I made Shelter #3 at about 4:30 p.m.  As I approached, I saw another backpacker crossing to the shelter.  Technically, you are supposed to reserve these campsites. I didn’t because I didn’t know how far I would go and it is late in the season.  Its freezing and it is raining.  You’d have to be mad to hike and camp in these conditions.

I had no real choice but to approach.  It was getting dark.  Hopefully, the other backpacker is cool.

Turns out, he was.

He had reserved the site, so I paid him half.  We put up our tents and started to collect wood for a camp fire.  We ended up staying up to nearly 11:00 p.m talking.  It was a great time.

When I went back to my tent for the night, this time I properly set up the quilt.  Instead of using it like a blanket, I used the straps and attached it to my sleeping pad.  That made a huge difference!  I stayed much warmer that night.

My contacts?  In my jacket this time.

Total miles: 17.6.

Shakedown Hike Day 1

Now with my start date secured, the preparation truly begins.  The good news is that based upon the two PCT Class of 2018 groups on Facebook, I am well ahead of many of my fellow hikers.  I have been physically training now for two years and my entire kit has been purchased and is in my possession.

My gear has a base weight of 13 pounds, 11 ounces.  Ideally, I would section hike some of the PCT to get more experience with the ups-and-downs I will have to do, but that isn’t feasible.  I do have my local national trail, the Ice Age Trail.

My goal for this hike was three fold.  First, I would test my gear under some colder and wetter conditions.  Second, I am going to cook meals as though I bought them in a store instead of freeze dried backpacking food.  Finally, I want to put on some miles and test my legs.

The best place for me to do that is to drive up to where I work in West Bend and park my car there.  My office is just over a mile away from the IAT.  In this section, I have limited options to lay my tent.  I can only camp at designated shelters.  In many ways that is good.  I’m going to have to hike at least 17 miles today.  I also have to battle the dark.  As it is late in the season, it does not get light until 7:00 a.m. and it turns dark by 5:30 p.m.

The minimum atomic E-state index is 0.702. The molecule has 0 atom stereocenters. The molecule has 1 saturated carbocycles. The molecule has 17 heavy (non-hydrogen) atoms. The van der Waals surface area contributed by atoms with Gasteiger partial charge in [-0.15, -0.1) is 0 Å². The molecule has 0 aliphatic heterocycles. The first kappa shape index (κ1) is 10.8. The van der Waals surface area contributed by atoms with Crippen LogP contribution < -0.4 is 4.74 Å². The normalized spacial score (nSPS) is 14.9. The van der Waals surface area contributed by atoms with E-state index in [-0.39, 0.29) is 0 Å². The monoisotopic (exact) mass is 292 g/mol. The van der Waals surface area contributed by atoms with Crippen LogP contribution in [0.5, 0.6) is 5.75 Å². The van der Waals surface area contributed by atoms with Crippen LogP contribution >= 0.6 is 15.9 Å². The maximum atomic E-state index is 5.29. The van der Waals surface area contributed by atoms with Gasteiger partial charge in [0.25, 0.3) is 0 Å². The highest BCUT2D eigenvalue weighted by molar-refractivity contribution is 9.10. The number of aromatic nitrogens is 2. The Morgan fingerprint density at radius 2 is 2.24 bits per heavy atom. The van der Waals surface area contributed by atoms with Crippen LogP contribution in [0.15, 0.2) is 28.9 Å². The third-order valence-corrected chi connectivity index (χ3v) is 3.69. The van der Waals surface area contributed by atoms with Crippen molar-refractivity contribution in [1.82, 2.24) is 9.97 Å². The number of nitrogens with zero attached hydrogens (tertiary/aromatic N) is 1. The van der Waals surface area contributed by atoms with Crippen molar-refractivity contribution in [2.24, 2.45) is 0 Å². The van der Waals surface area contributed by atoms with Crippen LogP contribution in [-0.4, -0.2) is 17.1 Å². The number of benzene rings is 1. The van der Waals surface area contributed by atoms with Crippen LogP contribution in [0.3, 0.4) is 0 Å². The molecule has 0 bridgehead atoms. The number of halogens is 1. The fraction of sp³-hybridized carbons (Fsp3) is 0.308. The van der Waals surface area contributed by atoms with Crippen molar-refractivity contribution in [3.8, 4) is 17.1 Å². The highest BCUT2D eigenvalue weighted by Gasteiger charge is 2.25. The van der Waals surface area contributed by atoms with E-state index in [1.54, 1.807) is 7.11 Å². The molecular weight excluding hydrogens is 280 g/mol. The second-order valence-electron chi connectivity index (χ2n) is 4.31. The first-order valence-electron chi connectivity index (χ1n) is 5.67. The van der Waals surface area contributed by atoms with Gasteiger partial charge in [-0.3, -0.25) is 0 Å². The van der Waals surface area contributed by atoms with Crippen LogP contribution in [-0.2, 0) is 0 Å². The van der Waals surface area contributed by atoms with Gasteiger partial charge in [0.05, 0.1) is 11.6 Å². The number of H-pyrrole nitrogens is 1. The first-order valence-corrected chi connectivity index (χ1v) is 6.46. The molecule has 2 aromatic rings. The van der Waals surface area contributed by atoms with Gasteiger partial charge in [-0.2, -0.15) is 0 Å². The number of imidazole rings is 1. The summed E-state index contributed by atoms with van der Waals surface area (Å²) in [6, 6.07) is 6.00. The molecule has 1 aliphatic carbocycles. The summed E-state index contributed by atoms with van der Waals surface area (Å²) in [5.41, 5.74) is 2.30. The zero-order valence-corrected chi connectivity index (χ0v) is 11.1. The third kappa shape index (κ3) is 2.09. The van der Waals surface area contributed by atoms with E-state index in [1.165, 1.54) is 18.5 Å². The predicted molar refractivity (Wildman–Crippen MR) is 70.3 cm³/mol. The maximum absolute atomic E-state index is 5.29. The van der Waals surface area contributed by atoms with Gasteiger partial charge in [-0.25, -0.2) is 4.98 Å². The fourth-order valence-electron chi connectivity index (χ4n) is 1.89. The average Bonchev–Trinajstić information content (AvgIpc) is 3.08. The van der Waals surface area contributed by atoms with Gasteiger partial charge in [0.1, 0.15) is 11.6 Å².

I stopped in my office for a quick bit, and I started to “Walk in a Relaxed Manner.”

My first shakedown hike back in August was up in Taylor County.  The conditions of that hike were rough.  I pushed myself too hard too quickly. I would hike 16 miles, but I was sweaty and pretty much destroyed.

I was given a book named Walk in a Relaxed Manner from my Pastor friend Ann.  It tells the story of the exploits of a 60-year-old nun hiking the Camino Trail in northern Spain. She was told at the start of her hike by a wise old man to drink plenty of water and be relaxed as you walk.

I did not walk in a relaxed manner in Taylor County.  I’m committed to doing that today.  I’m going to hike just fast enough that I do not sweat.  The slower pace suits me much better.

I entered a park where they are doing construction.  One workman is trying but failing to start a cement cutting saw as his co-workers stands over him.  They stopped and look at me.  Without thinking as I pass them I say, “the saw won’t start until I’m back on the trail.”  I walk past confidently.  They keep on pulling the starter, but it wont start.

My foot hits the trail again.  The saw starts.  I hear one say “Whoa!” and the others chuckle.  They are going to have an interesting story to tell at lunch about the backpacker with the Jedi mind skills when it comes to machinery.

Strangely, I knew it was going to be that way.  The trail did not want my meditation to be interrupted.

I hiked until noon.  On the top of an esker, I found a bench and ate my lunch.  I ate and rested for about fifteen minutes before I packed up and continued.  By two-thirty I reached the Designated Camping site.  It was a dry site that did not allow for a camp fire.  As it was early and couldn’t light a fire, I decided to continue to the next shelter.

I made it to Shelter #1 by four-thirty.  There was water nearby.  I put in a good 18 miles.  I could keep on going, but Shelter #2 was eight miles away and I wouldn’t make it until after dark.  In less than 15 minutes I had my tent up, my bed made, and water boiling for dinner.

For dinner I had instant mashed potatoes and bacon.  For dessert, I mixed instant pudding mix and powdered milk so that I could make pudding by just adding cold water.  It was dark by six.  I sat and read until I was ready to fall asleep.  Because it was going to be cold, I was wearing my down jacket and thermal base layer.  In my pockets, I had my water filter, cell phone and spare battery.  Unfortunately, I forgot to put away my contacts.

I woke up once rather cold.  Cold air was getting into my quilt.  I got up in the middle the night, did some jumping jacks and climbed back into my tent and ate a Cliff Bar.  That warmed me up enough and I was good for the rest of the night.

Day #1.  18.2 miles.